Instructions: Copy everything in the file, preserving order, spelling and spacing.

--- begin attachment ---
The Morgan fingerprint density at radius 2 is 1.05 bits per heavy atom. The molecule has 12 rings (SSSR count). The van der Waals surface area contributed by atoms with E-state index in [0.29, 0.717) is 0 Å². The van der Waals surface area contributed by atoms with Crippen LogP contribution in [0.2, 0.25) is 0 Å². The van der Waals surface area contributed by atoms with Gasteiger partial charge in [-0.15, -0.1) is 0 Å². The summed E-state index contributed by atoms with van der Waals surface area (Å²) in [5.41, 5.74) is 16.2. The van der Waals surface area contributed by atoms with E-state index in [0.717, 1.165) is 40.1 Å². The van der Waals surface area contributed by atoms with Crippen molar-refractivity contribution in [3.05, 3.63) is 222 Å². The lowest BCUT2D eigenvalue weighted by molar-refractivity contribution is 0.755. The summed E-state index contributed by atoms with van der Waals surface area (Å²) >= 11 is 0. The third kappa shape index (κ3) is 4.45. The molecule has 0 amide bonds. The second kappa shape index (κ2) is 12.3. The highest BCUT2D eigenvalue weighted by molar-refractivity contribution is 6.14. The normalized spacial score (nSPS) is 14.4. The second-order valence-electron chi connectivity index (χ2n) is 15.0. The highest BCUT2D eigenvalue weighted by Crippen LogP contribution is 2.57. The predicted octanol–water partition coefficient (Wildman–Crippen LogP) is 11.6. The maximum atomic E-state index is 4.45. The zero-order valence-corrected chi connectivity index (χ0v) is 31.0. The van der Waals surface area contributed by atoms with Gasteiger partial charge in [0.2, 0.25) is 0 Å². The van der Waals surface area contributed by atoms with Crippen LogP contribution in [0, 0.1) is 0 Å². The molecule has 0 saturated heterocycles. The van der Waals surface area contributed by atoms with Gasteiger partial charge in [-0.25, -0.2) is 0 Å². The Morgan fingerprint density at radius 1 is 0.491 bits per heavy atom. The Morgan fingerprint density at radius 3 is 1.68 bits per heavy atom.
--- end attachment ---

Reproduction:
The Morgan fingerprint density at radius 2 is 1.05 bits per heavy atom. The molecule has 12 rings (SSSR count). The van der Waals surface area contributed by atoms with E-state index in [0.29, 0.717) is 0 Å². The van der Waals surface area contributed by atoms with Crippen LogP contribution in [0.2, 0.25) is 0 Å². The van der Waals surface area contributed by atoms with Gasteiger partial charge in [-0.15, -0.1) is 0 Å². The summed E-state index contributed by atoms with van der Waals surface area (Å²) in [5.41, 5.74) is 16.2. The van der Waals surface area contributed by atoms with E-state index in [0.717, 1.165) is 40.1 Å². The van der Waals surface area contributed by atoms with Crippen molar-refractivity contribution in [3.05, 3.63) is 222 Å². The lowest BCUT2D eigenvalue weighted by molar-refractivity contribution is 0.755. The summed E-state index contributed by atoms with van der Waals surface area (Å²) >= 11 is 0. The third kappa shape index (κ3) is 4.45. The molecule has 0 amide bonds. The second kappa shape index (κ2) is 12.3. The highest BCUT2D eigenvalue weighted by molar-refractivity contribution is 6.14. The normalized spacial score (nSPS) is 14.4. The second-order valence-electron chi connectivity index (χ2n) is 15.0. The highest BCUT2D eigenvalue weighted by Crippen LogP contribution is 2.57. The predicted octanol–water partition coefficient (Wildman–Crippen LogP) is 11.6. The maximum atomic E-state index is 4.45. The zero-order valence-corrected chi connectivity index (χ0v) is 31.0. The van der Waals surface area contributed by atoms with Gasteiger partial charge in [0.2, 0.25) is 0 Å². The van der Waals surface area contributed by atoms with Crippen LogP contribution in [0, 0.1) is 0 Å². The molecule has 0 saturated heterocycles. The van der Waals surface area contributed by atoms with Gasteiger partial charge in [-0.25, -0.2) is 0 Å². The Morgan fingerprint density at radius 1 is 0.491 bits per heavy atom. The Morgan fingerprint density at radius 3 is 1.68 bits per heavy atom.